Australian tennis legend John Newcombe has warned Nick Kyrgios he must improve his work ethic to reach the heights a player of his talent deserves.
Speaking at the Sport Australia Hall of Fame annual induction dinner, Newcombe said Kyrgios can eventually rank among tennis royalty if he keeps his head down and works hard.
Kyrgios was present at the dinner earlier in the night, but had gone home to bed by the time Newcombe spoke.
70-year-old Newcombe said he learned the same lesson from the late Harry Hopman, one of Australia’s most decorated tennis figures of all-time.
“He told me ‘you’re a very good young player but you haven’t won Wimbledon yet and if you don’t have discipline you are never going to achieve your aim,’ the seven-time Grand Slam winner said.
Although he was irritated by Hopman’s unforgiving and relentless approach to keeping his players’ feet on the ground, Newcombe said discipline is key to the success of any young athlete like Kyrgios.
“That’s the type of message I’d like to get across to young guys like Nick,” he said.
Kyrgios burst onto the scene earlier this year when he shocked then World No. 1 Rafael Nadal in the fourth round at Wimbledon.
Entering the tournament ranked No. 144, Kyrgios became the youngest player in 22 years to defeat the world’s top male player at a Grand Slam.
Although his dream run was cut short at the last eight stage by Canadian Milos Raonic, the Australian’s heroics saw him crack the top 70 and grab the attention of the tennis world.
In a separate interview with Melbourne newspaper the Herald Sun, Newcombe said Kyrgios needs to work on his fitness if he is to continue to rub shoulders with the best in the world.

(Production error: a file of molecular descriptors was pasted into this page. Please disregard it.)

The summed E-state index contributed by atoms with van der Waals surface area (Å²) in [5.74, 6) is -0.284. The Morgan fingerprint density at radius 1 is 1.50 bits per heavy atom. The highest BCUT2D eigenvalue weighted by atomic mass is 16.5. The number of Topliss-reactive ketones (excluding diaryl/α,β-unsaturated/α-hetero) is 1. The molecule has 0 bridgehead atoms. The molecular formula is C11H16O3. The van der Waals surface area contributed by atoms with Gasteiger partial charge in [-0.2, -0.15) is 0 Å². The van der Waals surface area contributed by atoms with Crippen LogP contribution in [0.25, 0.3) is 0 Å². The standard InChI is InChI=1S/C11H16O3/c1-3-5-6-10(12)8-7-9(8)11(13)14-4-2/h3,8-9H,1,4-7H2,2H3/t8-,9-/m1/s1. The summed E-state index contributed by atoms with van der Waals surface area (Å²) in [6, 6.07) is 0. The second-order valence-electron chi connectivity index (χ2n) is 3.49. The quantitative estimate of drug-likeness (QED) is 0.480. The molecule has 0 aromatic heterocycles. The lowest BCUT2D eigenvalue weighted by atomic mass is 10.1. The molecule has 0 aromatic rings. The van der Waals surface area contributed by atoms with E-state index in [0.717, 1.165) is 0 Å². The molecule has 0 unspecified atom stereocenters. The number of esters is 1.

“He’s had cramps a couple of times in tough matches and that tells you something,” he said.
“Yes, the potential is there but there’s a lot of work to be done.
“I’m not privy to how much he’s training but we never used to cramp because we did loads of training. That’s the one thing you can control, your physical endurance.
“Do you think you are just going to get there? Is the team around you giving you good advice or are they just yes people? Is someone kicking you in the bum if you’re not training hard enough?”
Newcombe was also questioned about another Australian tennis star, the controversial albeit promising Bernard Tomic.
Tomic, who was dumped by his management company earlier in the year, has featured in a catalogue of unfavourable headlines since turning professional in 2008.
His list of misdemeanours include traffic offences such as speeding and failing to stop for police.
But Newcombe sympathises with the troubled 21-year-old, citing his relationship with his father as a potential hinderance to his development.
“It’s a really difficult situation when your father is involved,” said the former Davis Cup captain.
“He’s got to become his own man and until he does, and starts making decisions himself, I can’t see him taking that extra step.”
Newcombe believes Tomic’s big-hitting game is attractive but he lacks the stamina to call upon his powerful groundstrokes as required.
“I’m a fan of Bernie’s game but I think he is only touching the edges of how good he can get,” he said.
“I often feel his tennis is too controlled, he doesn’t release enough. He has some great power when he utilises it, but, again, I question how fit he is.
“When you’re a big guy like that you have to do more training than the little guys because you have a big body to move around.”
Tomic was knocked out in the first round of the Shanghai Masters by American Jack Sock 6-7 (4) 7-6 (4) 4-6 last Monday.
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